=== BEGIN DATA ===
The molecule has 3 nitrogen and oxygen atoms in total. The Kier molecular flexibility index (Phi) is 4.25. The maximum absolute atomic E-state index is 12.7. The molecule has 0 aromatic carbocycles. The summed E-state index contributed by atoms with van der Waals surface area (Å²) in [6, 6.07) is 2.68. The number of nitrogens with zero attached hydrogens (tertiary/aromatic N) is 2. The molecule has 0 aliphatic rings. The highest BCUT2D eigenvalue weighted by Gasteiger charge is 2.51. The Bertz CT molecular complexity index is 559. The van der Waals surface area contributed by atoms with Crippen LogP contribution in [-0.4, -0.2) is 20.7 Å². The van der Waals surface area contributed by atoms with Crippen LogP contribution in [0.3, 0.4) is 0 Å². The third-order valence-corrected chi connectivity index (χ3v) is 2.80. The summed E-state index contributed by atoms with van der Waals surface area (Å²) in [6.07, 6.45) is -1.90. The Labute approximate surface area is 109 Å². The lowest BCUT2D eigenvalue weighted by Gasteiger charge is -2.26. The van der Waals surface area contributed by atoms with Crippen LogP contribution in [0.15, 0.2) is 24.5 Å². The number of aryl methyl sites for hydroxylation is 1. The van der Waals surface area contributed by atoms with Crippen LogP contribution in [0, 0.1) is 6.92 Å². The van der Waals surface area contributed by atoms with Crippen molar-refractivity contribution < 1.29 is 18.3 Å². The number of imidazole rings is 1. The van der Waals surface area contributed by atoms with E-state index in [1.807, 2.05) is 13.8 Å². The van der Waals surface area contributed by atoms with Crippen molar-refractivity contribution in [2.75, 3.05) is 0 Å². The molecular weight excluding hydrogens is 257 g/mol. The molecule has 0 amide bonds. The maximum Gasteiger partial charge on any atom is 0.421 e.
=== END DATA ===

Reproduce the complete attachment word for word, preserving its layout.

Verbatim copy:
The molecule has 3 nitrogen and oxygen atoms in total. The Kier molecular flexibility index (Phi) is 4.25. The maximum absolute atomic E-state index is 12.7. The molecule has 0 aromatic carbocycles. The summed E-state index contributed by atoms with van der Waals surface area (Å²) in [6, 6.07) is 2.68. The number of nitrogens with zero attached hydrogens (tertiary/aromatic N) is 2. The molecule has 0 aliphatic rings. The highest BCUT2D eigenvalue weighted by Gasteiger charge is 2.51. The Bertz CT molecular complexity index is 559. The van der Waals surface area contributed by atoms with Crippen LogP contribution in [-0.4, -0.2) is 20.7 Å². The van der Waals surface area contributed by atoms with Crippen LogP contribution in [0.3, 0.4) is 0 Å². The third-order valence-corrected chi connectivity index (χ3v) is 2.80. The summed E-state index contributed by atoms with van der Waals surface area (Å²) in [6.07, 6.45) is -1.90. The Labute approximate surface area is 109 Å². The lowest BCUT2D eigenvalue weighted by Gasteiger charge is -2.26. The van der Waals surface area contributed by atoms with Crippen LogP contribution in [0.15, 0.2) is 24.5 Å². The number of aryl methyl sites for hydroxylation is 1. The van der Waals surface area contributed by atoms with Crippen LogP contribution in [0, 0.1) is 6.92 Å². The van der Waals surface area contributed by atoms with Crippen molar-refractivity contribution < 1.29 is 18.3 Å². The number of imidazole rings is 1. The van der Waals surface area contributed by atoms with E-state index in [1.807, 2.05) is 13.8 Å². The van der Waals surface area contributed by atoms with Crippen molar-refractivity contribution in [2.75, 3.05) is 0 Å². The molecular weight excluding hydrogens is 257 g/mol. The molecule has 0 amide bonds. The maximum Gasteiger partial charge on any atom is 0.421 e.